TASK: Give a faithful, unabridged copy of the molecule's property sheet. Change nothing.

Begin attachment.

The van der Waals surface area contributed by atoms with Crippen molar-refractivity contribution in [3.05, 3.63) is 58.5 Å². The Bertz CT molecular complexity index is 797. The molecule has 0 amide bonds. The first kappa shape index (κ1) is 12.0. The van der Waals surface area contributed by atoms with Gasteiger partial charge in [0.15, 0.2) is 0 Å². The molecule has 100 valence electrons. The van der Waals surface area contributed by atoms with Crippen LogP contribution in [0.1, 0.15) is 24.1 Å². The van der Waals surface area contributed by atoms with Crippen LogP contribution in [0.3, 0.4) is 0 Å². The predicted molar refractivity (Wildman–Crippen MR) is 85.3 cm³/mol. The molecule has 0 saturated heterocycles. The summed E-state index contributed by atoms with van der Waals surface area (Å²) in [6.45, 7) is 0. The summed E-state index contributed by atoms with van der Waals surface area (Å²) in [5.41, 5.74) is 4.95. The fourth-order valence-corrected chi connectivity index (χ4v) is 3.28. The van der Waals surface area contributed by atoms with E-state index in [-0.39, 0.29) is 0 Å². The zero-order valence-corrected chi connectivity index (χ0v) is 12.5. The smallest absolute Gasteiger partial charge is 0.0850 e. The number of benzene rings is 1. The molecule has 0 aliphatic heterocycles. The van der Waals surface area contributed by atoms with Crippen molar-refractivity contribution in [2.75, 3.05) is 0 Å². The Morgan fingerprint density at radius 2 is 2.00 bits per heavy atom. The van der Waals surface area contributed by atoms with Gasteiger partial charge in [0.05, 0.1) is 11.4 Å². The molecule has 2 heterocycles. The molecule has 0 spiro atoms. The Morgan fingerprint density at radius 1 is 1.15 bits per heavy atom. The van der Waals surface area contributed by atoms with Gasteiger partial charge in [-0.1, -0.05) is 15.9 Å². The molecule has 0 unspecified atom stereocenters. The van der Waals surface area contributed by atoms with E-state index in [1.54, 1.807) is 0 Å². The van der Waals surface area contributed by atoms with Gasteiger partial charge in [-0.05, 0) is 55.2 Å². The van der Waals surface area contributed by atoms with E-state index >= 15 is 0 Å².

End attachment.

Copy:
The van der Waals surface area contributed by atoms with Crippen molar-refractivity contribution in [3.05, 3.63) is 58.5 Å². The Bertz CT molecular complexity index is 797. The molecule has 0 amide bonds. The first kappa shape index (κ1) is 12.0. The van der Waals surface area contributed by atoms with Gasteiger partial charge in [0.15, 0.2) is 0 Å². The molecule has 100 valence electrons. The van der Waals surface area contributed by atoms with Crippen LogP contribution in [0.1, 0.15) is 24.1 Å². The van der Waals surface area contributed by atoms with Crippen LogP contribution in [0.3, 0.4) is 0 Å². The predicted molar refractivity (Wildman–Crippen MR) is 85.3 cm³/mol. The molecule has 0 saturated heterocycles. The summed E-state index contributed by atoms with van der Waals surface area (Å²) in [6.45, 7) is 0. The summed E-state index contributed by atoms with van der Waals surface area (Å²) in [5.41, 5.74) is 4.95. The fourth-order valence-corrected chi connectivity index (χ4v) is 3.28. The van der Waals surface area contributed by atoms with E-state index in [-0.39, 0.29) is 0 Å². The zero-order valence-corrected chi connectivity index (χ0v) is 12.5. The smallest absolute Gasteiger partial charge is 0.0850 e. The number of benzene rings is 1. The molecule has 0 aliphatic heterocycles. The van der Waals surface area contributed by atoms with Crippen molar-refractivity contribution in [2.75, 3.05) is 0 Å². The Morgan fingerprint density at radius 2 is 2.00 bits per heavy atom. The van der Waals surface area contributed by atoms with Gasteiger partial charge in [0.05, 0.1) is 11.4 Å². The molecule has 2 heterocycles. The molecule has 0 spiro atoms. The Morgan fingerprint density at radius 1 is 1.15 bits per heavy atom. The van der Waals surface area contributed by atoms with Gasteiger partial charge in [-0.1, -0.05) is 15.9 Å². The molecule has 0 unspecified atom stereocenters. The van der Waals surface area contributed by atoms with E-state index in [1.54, 1.807) is 0 Å². The van der Waals surface area contributed by atoms with Gasteiger partial charge in [-0.05, 0) is 55.2 Å². The van der Waals surface area contributed by atoms with E-state index >= 15 is 0 Å².